The Queensland Government is backing the development of an electronic 'nose' to judge odours coming from livestock factories.
The so-called Artificial Olfaction System (AOS) mimics human smell, enabling authorities to assess how factories affect their neighbours.
Agricultural scientist Jae Ho Sohn expected the system to provide a continuous, cost-effective, objective measure of odours on-site.
He explained that the currently used olfactometry technique required odour samples to be collected and analysed in a lab by a panel of human 'sniffers'.
"The process is costly, and the human element can be subjective," said Sohn, a senior environmental scientist at the Queensland Department of Employment Economic Development and Innovation (DEEDI).
"The AOS will be a very cost-effective tool that can assist farmers, consultants, regulators and researchers by allowing them to objectively and confidently address odour nuisance and management issues."
Sohn said the technology had unlimited potential because it could be applied to any field that required odour discrimination and quantification.
Initially, the technology would be used to assess chicken factories, but Sohn said it was simply a matter of configuring each sensor to measure the specific odours produced in various industries.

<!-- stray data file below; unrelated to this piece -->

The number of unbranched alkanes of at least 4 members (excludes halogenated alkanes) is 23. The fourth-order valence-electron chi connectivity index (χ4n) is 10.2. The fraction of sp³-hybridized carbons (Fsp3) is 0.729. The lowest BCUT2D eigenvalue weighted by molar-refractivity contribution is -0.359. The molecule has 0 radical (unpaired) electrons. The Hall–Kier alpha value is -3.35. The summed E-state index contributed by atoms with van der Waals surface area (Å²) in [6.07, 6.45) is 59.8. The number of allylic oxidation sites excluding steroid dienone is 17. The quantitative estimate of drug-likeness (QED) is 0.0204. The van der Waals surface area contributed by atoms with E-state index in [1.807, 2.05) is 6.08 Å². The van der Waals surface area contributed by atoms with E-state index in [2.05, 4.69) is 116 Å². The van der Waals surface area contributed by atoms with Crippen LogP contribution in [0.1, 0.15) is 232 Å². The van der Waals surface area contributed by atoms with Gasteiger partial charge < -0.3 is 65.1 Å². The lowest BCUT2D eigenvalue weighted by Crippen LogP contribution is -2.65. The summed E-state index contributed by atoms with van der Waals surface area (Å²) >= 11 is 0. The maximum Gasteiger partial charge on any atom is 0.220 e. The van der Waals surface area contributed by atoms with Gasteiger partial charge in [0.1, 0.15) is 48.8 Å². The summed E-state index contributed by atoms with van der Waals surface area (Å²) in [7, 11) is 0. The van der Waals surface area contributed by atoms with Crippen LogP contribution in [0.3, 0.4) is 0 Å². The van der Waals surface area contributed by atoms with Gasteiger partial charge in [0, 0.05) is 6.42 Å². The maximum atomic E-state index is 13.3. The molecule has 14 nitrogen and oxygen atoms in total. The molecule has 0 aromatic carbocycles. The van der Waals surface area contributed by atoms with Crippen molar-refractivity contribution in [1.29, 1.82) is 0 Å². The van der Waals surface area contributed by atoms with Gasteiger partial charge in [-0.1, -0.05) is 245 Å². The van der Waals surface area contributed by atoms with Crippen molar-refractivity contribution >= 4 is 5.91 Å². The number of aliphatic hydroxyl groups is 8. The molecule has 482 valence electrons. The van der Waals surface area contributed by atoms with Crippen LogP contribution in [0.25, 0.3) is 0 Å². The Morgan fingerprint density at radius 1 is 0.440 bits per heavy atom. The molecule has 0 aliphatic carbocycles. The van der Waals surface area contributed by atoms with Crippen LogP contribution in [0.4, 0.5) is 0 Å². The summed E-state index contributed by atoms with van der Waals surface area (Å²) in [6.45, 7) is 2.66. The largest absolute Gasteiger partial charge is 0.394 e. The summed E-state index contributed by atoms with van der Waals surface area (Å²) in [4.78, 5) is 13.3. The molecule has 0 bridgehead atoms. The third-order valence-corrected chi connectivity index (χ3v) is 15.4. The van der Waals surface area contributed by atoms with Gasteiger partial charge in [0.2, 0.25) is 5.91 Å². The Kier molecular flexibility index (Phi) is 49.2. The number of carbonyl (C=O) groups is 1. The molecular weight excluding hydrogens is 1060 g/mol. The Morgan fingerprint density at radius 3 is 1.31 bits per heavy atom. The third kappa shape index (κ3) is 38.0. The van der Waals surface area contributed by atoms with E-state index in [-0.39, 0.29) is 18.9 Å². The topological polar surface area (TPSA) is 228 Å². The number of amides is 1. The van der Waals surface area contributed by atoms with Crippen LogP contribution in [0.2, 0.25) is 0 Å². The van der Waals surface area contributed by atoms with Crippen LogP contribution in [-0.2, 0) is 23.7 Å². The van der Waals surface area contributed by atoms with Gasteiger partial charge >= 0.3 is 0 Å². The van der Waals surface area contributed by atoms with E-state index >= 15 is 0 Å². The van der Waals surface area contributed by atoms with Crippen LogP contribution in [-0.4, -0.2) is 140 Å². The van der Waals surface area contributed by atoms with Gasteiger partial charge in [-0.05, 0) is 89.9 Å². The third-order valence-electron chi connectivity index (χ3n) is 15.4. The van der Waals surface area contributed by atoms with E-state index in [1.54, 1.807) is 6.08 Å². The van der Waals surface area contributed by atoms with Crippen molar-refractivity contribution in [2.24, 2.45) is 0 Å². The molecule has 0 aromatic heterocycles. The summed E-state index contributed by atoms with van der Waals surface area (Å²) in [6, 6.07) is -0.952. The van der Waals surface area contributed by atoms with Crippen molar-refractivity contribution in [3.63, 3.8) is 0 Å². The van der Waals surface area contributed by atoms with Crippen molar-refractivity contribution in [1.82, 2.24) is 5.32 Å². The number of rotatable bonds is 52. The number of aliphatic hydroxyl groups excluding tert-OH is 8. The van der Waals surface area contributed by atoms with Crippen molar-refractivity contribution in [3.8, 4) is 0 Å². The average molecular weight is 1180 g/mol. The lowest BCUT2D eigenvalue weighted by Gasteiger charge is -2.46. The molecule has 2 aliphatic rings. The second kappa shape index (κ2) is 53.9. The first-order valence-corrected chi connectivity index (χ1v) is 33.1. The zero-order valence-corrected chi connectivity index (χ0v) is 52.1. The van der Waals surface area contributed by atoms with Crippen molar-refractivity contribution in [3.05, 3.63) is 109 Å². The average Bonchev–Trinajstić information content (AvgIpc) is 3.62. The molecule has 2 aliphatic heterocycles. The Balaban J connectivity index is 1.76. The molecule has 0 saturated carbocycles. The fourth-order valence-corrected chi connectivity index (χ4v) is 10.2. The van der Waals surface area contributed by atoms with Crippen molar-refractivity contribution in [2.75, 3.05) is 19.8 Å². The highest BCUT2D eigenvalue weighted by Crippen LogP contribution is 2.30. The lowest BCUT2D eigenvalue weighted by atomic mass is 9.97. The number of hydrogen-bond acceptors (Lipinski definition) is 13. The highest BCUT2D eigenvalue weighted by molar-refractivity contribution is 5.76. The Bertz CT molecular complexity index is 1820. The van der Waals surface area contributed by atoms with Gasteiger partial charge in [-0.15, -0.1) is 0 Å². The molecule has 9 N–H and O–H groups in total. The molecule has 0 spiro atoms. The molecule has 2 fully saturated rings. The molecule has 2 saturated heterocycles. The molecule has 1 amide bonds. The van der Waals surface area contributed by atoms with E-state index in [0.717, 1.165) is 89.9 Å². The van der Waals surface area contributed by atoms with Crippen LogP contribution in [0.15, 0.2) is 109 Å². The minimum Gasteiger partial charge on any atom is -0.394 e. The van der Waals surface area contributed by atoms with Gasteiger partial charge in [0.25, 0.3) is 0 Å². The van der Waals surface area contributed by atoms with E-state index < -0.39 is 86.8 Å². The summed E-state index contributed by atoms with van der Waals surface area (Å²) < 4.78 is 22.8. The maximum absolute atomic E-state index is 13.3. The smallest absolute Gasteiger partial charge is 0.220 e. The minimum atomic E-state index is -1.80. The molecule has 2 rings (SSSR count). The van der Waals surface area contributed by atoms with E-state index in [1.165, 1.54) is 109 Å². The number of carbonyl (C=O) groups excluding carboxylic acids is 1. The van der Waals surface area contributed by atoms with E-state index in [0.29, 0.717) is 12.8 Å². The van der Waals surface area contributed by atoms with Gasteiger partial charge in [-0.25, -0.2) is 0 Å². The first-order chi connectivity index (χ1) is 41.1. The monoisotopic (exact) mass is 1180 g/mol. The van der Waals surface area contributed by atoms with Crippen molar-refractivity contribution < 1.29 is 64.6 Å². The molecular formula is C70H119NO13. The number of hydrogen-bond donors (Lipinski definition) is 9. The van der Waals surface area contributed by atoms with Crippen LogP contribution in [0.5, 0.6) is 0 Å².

The DEEDI was collaborating with the University of New South Wales and University of Pisa to develop a commercial prototype by March 2012.
Minister for Primary Industries, Fisheries and Rural and Regional Queensland Tim Mulherin said it was "important to be able to measure livestock odours due to their potential impacts on neighbours."
"Odours from livestock production facilities fluctuate and the impact depends on the location and the weather. But complaints are more likely where urban populations or industrial developments encroach on rural areas," he said.
"By being able to accurately 'sniff' odours on-farm, producers can take remedial action to improve air quality and minimise odour impacts," he said.